2012 Certificate: 18


In his first crack at screenwriting and directing, rapper Ben "Plan B" Drew makes everyone sit up with a bleak chronicle of crack addicts, pushers, pimps and - to lighten the tone - punk poet John Cooper Clarke. Four Lions' Riz Ahmed plays a small-time dealer and the only character scraping an illicit living in London's East End who seems to have a sliver of moral compassion. Around him seethes a vortex of despair, dysfunction and dead eyes. Played by a cast including impressive newcomers Keith Coggins and Lee Allen, this is a disturbing, violent glimpse into the dark depths of the capital.


  • Ben Drew


  • Riz Ahmed

  • Natalie Press

  • Dannielle Brent

  • Nick Sagar

  • Ed Skrein


Plan B's East London is a long way from the gleaming stadia of the Olympics and the soaring financial towers of the Square Mile.

It's an urban underclass of pitiful addicts, vicious pushers, predatory pimps, broken-spirited prostitutes, thuggish landlords and, well, little else apart from a sympathetic social worker.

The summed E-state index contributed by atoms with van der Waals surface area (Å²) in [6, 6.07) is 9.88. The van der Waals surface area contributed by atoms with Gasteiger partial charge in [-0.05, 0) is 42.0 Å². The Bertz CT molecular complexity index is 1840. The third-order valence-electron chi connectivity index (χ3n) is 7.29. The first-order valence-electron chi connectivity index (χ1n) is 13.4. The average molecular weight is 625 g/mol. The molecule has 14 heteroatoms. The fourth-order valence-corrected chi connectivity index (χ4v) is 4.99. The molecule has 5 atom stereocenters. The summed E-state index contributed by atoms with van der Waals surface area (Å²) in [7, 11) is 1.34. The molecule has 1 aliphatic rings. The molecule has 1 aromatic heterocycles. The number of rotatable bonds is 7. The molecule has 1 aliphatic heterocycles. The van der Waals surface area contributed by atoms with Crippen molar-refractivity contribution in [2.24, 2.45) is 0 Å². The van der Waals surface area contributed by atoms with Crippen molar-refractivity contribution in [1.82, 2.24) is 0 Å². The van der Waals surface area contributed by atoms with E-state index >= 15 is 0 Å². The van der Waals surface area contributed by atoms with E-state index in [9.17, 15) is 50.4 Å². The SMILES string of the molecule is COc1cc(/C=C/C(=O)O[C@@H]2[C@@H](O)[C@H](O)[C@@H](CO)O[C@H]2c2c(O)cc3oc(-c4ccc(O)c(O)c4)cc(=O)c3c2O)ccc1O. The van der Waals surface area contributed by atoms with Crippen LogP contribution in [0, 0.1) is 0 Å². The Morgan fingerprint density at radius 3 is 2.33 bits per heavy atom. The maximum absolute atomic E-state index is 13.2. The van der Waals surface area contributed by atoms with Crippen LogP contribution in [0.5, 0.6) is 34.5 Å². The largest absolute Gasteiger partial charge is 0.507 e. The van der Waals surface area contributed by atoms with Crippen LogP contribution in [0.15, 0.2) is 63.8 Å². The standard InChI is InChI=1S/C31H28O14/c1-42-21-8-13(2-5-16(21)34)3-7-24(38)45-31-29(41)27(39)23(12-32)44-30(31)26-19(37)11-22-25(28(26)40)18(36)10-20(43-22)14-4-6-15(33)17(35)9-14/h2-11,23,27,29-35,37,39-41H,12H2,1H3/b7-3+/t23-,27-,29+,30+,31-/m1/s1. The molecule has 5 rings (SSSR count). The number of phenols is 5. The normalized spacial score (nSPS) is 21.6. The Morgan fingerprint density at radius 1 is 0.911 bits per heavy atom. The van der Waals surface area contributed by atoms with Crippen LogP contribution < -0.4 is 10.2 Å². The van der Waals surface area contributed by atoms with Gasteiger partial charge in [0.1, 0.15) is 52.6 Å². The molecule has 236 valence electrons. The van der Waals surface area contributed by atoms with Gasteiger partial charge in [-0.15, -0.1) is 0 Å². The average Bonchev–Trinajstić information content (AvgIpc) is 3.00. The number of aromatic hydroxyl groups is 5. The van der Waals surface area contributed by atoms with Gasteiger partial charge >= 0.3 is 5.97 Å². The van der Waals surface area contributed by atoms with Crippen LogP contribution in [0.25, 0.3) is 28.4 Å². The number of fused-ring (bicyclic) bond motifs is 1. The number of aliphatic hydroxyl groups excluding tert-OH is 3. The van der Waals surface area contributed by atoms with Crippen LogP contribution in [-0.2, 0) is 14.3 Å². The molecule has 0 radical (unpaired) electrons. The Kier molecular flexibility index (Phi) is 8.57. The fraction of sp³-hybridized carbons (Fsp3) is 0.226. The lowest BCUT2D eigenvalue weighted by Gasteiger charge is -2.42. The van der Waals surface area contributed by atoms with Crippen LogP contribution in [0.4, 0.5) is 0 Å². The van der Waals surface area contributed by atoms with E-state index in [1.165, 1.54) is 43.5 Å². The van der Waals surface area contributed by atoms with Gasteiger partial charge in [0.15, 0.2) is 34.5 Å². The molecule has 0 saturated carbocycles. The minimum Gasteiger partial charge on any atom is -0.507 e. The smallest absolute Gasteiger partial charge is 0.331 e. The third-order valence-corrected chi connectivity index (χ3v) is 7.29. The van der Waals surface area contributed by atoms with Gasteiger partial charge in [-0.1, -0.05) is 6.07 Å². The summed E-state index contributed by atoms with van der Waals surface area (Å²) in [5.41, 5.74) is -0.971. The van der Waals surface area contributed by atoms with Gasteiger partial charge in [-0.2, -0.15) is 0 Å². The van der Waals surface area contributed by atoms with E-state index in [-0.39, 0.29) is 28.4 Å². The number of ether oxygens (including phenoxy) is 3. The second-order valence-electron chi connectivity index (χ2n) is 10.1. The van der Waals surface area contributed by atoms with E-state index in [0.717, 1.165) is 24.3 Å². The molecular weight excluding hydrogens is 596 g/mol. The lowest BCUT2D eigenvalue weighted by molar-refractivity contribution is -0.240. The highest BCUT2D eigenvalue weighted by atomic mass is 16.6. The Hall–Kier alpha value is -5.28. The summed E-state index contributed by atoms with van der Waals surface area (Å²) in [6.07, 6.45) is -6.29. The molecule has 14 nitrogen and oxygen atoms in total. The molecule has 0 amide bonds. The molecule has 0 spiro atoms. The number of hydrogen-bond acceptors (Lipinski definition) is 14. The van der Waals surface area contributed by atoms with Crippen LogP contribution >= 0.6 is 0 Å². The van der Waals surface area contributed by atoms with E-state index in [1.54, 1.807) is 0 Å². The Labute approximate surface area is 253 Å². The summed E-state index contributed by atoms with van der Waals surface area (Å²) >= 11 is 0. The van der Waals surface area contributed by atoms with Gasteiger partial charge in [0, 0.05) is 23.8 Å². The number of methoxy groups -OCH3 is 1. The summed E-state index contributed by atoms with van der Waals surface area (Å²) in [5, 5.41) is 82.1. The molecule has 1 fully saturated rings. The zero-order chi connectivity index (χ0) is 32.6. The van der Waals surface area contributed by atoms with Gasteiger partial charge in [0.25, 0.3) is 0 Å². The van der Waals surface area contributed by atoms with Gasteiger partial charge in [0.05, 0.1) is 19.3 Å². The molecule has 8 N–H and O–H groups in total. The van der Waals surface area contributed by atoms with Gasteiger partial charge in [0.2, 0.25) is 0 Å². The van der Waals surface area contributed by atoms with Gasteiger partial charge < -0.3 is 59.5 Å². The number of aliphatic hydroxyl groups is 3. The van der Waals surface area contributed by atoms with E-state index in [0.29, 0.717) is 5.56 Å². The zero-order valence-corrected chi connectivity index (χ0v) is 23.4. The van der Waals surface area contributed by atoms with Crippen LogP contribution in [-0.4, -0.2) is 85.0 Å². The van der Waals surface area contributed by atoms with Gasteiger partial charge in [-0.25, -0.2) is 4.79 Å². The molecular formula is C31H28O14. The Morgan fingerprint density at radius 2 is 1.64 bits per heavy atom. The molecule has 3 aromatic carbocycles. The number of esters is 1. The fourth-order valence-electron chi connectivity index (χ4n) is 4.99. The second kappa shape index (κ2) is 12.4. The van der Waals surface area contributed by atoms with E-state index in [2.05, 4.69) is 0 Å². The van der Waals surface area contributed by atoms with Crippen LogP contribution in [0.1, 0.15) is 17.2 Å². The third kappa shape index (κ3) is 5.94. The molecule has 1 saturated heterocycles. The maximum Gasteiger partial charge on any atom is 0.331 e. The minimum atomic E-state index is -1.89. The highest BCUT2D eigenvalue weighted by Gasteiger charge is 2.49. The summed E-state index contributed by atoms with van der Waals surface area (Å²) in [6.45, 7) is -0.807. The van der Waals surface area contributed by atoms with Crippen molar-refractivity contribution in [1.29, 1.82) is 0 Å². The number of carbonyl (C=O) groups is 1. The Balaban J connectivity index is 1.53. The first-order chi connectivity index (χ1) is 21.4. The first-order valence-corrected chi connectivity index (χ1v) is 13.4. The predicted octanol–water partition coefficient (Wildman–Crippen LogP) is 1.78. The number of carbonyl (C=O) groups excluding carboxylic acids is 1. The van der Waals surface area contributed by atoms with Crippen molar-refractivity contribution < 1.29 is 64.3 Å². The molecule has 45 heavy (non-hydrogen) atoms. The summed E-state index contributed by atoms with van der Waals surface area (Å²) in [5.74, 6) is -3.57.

His cast of grim undesirables appear to inhabit a hermetically sealed bubble, cut off from normal life, yet living in the same streets, shopping in the same shops and drinking in the same pubs.

It's also extremely violent, unflnchingly recording the beating of a rebellious prostitute by her Russian handler or a naive teen getting drilled between the eyes after he fatally got out of his depth with the big boys.

However, it doesn't shed light on the reasons or motivations of this neglected generation, preferring to head off down another dark alley with the inevitable beating at the end of it.

Flimsy back stories are painted in - Riz Ahmed's low-level dealer began life in an orphanage - but the other characters are either brutalised extras or the sort of cliches you find pounding the pavements of Albert Square.

The result is like being screamed at by a violent hysteric with anger management problems for more than an hour yet leaving his acquaintance having found out nothing about him.

The appearance of Bard of Salford John Cooper Clarke with a handful of exquisitely honed lines merely throws into relief the one-note crudity of it all.

It's as if Plan B didn't bother with a Plan A.